“The menu opens with the elaborate tale of how Pirate Pete spent a month in Sicily in the early 1700s while hiding from the Royal Navy, and he loved the cuisine so much that he decided to bring it to North America,” a diner said. “It really adds some authenticity to Pete’s Flamin’ Hot Boneless Keelhaul Wings.”
Other notable items include the Mizzenmast Minestrone, which Pete’s loyal lookout subsisted on while watching for Spanish treasure ships, the Papal Parmesan Poppers, made with a recipe that Pete plundered from the Vatican, and the Old Country Mile High Nachos, which promise to “shiver ye taste buds.”
“The weird thing is that they use all their good material in the appetisers and salads,” the diner continued. “Then it’s just, like, Spaghetti Caaarbonaaara and Pirate Penne with Gaaarlic Bread. And Laaarsagna. They start to lean on ‘Aaar’ a lot. And look, the description for Spaghetti and Pirate Balls is just ‘Pete really likes this one!’”
Additional sources report that the menu’s nautical whimsy vanishes entirely by the dessert section, which offers utilitarian descriptions of vanilla ice cream and New York cheesecake. The only exception is the “Cowboy Crème brûlée,” which offers a “gold rush in your mouth” and appears to be a remnant of an earlier, western-themed incarnation of the restaurant.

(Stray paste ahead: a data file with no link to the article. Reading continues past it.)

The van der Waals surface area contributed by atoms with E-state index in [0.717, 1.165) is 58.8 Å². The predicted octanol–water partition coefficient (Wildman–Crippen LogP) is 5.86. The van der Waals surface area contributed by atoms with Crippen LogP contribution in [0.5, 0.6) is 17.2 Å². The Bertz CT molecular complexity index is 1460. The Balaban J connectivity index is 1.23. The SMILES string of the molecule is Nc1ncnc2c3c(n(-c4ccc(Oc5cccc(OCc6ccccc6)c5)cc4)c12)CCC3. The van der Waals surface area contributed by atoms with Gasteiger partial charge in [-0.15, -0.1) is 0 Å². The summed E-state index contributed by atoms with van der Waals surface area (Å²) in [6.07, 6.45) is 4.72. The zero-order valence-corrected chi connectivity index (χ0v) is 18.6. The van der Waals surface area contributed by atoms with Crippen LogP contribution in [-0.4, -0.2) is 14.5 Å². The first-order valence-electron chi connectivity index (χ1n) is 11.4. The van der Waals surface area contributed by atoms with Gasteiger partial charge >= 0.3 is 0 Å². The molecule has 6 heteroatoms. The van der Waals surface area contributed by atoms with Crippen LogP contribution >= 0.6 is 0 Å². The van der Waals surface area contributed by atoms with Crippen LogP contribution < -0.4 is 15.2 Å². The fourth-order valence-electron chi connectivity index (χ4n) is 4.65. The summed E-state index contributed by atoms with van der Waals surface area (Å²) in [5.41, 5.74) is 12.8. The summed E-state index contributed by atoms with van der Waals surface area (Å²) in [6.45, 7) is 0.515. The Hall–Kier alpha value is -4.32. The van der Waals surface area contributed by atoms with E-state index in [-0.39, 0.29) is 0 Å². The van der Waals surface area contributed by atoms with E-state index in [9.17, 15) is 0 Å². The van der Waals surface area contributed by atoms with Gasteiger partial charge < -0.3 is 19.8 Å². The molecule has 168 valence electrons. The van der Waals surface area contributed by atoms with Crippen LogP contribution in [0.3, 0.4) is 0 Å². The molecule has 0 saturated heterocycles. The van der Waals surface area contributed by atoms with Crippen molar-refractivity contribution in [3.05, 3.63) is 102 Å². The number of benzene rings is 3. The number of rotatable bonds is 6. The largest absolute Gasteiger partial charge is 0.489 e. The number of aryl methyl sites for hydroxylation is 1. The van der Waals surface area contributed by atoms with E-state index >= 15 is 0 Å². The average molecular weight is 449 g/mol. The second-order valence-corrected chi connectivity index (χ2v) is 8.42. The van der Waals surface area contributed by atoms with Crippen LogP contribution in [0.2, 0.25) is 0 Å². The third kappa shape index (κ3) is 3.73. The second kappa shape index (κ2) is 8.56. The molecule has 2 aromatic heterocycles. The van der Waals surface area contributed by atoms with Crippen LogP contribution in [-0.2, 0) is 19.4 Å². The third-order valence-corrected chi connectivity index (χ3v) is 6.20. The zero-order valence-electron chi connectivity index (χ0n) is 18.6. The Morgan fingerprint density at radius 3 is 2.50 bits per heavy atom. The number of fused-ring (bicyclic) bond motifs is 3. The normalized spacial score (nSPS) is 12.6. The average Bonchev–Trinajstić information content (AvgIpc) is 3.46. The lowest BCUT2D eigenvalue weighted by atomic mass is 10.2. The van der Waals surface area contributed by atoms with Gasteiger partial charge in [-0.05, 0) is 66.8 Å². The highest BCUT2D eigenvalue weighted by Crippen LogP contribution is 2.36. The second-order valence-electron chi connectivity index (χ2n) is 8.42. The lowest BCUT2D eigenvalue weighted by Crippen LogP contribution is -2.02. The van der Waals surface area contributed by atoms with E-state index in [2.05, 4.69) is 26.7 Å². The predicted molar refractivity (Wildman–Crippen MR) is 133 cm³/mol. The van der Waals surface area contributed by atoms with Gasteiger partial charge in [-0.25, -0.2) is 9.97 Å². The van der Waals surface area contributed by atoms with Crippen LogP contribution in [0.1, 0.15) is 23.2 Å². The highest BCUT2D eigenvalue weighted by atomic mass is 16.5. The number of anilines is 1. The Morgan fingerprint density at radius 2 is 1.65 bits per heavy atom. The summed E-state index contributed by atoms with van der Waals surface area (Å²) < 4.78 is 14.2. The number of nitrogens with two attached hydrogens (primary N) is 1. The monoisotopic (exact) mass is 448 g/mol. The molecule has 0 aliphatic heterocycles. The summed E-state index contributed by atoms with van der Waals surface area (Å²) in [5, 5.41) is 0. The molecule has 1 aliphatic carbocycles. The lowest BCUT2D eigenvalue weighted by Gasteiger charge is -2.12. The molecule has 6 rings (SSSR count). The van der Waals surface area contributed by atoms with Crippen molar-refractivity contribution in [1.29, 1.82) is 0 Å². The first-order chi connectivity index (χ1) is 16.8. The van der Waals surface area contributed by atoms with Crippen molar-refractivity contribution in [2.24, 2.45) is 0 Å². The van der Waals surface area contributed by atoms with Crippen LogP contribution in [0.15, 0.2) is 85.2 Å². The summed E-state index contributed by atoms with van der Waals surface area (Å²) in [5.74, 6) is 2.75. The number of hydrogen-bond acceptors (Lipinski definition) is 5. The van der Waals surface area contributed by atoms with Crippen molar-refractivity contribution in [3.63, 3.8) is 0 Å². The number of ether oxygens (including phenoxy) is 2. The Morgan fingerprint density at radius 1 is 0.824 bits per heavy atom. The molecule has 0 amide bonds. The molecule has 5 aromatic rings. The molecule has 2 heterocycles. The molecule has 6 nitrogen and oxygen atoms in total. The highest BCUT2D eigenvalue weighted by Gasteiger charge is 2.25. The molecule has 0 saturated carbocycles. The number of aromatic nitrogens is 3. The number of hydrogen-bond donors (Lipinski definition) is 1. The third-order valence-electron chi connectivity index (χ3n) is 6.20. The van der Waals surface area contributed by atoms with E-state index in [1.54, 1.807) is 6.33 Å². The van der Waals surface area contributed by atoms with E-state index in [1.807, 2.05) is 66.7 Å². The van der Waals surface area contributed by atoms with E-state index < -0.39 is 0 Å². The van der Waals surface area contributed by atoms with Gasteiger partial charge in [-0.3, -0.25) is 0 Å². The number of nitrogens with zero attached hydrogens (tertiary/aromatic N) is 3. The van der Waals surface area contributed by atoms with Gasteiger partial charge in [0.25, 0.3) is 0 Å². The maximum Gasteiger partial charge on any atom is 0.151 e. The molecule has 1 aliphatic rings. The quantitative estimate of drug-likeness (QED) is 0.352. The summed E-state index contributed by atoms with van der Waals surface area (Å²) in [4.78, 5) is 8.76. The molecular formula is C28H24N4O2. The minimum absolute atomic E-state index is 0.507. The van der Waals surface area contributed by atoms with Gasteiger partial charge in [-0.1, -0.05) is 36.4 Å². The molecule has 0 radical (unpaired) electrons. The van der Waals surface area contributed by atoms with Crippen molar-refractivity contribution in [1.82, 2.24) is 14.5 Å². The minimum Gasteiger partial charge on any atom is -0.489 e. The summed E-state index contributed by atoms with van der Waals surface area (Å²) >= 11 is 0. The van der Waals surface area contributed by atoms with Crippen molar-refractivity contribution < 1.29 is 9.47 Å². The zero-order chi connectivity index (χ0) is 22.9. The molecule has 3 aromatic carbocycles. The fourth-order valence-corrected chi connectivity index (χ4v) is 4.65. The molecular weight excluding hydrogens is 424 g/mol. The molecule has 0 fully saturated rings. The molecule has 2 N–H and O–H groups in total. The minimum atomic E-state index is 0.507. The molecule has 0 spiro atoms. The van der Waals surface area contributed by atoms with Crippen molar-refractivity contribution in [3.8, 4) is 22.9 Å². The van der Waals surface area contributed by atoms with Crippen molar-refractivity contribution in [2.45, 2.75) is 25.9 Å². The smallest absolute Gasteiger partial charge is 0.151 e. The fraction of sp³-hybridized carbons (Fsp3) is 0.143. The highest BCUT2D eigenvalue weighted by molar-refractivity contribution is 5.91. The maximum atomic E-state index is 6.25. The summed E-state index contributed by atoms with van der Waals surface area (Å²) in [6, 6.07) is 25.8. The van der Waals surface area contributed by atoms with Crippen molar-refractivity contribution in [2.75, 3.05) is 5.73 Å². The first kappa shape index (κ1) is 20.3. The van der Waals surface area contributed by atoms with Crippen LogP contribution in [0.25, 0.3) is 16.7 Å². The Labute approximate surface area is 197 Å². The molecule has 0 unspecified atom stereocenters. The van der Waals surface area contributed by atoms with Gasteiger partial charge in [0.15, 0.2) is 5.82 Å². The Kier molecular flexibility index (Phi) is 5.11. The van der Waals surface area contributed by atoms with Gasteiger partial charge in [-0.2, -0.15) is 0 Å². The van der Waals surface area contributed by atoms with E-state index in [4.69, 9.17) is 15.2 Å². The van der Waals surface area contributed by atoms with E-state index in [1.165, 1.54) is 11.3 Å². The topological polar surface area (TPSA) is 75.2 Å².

The “Li’l Buccaneers” place mat suffers a similar abrupt drop in quality, with the front page featuring a pirate crossword and parrot matching game, but the back page only sporting the words “Try drawing some treasure.”
“My kid is freaking the fuck out because his Marooned Mozzarella Sticks are supposed to come with Matey Marinara, but they ran out and just gave him plain old ranch,” said one dad. “He refused to eat his dinner until I dragged the eyepatched waiter back to call it Landlubber Sauce. Thanks a lot, Pirate Pete.”
At press time, an anonymous source was calling the menu’s critics scurvy bilge rats.